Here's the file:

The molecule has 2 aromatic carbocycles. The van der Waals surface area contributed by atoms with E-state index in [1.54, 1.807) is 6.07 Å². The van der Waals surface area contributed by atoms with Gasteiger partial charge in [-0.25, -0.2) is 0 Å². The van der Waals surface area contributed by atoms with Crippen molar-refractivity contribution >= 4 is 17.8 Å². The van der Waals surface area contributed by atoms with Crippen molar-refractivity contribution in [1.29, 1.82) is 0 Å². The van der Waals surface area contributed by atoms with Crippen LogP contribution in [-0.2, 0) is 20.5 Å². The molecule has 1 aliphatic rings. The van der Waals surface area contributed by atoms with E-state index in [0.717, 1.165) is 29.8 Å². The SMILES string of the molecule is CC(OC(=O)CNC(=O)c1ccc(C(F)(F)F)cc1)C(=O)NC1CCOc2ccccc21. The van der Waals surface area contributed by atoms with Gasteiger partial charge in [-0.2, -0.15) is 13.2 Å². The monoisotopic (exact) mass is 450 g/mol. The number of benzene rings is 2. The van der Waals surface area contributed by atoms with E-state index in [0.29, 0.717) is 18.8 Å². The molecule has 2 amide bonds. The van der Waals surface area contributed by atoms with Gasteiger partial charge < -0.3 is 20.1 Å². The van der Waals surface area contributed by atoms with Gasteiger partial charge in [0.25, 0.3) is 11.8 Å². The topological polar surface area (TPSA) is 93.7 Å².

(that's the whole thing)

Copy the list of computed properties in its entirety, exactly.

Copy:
The molecule has 2 aromatic carbocycles. The van der Waals surface area contributed by atoms with E-state index in [1.54, 1.807) is 6.07 Å². The van der Waals surface area contributed by atoms with Gasteiger partial charge in [-0.25, -0.2) is 0 Å². The van der Waals surface area contributed by atoms with Crippen molar-refractivity contribution >= 4 is 17.8 Å². The van der Waals surface area contributed by atoms with Crippen molar-refractivity contribution in [1.29, 1.82) is 0 Å². The van der Waals surface area contributed by atoms with Crippen LogP contribution in [-0.2, 0) is 20.5 Å². The molecule has 1 aliphatic rings. The van der Waals surface area contributed by atoms with E-state index in [0.717, 1.165) is 29.8 Å². The SMILES string of the molecule is CC(OC(=O)CNC(=O)c1ccc(C(F)(F)F)cc1)C(=O)NC1CCOc2ccccc21. The van der Waals surface area contributed by atoms with Gasteiger partial charge in [-0.2, -0.15) is 13.2 Å². The monoisotopic (exact) mass is 450 g/mol. The number of benzene rings is 2. The van der Waals surface area contributed by atoms with E-state index in [0.29, 0.717) is 18.8 Å². The molecule has 2 amide bonds. The van der Waals surface area contributed by atoms with Gasteiger partial charge < -0.3 is 20.1 Å². The van der Waals surface area contributed by atoms with Gasteiger partial charge in [0.25, 0.3) is 11.8 Å². The topological polar surface area (TPSA) is 93.7 Å².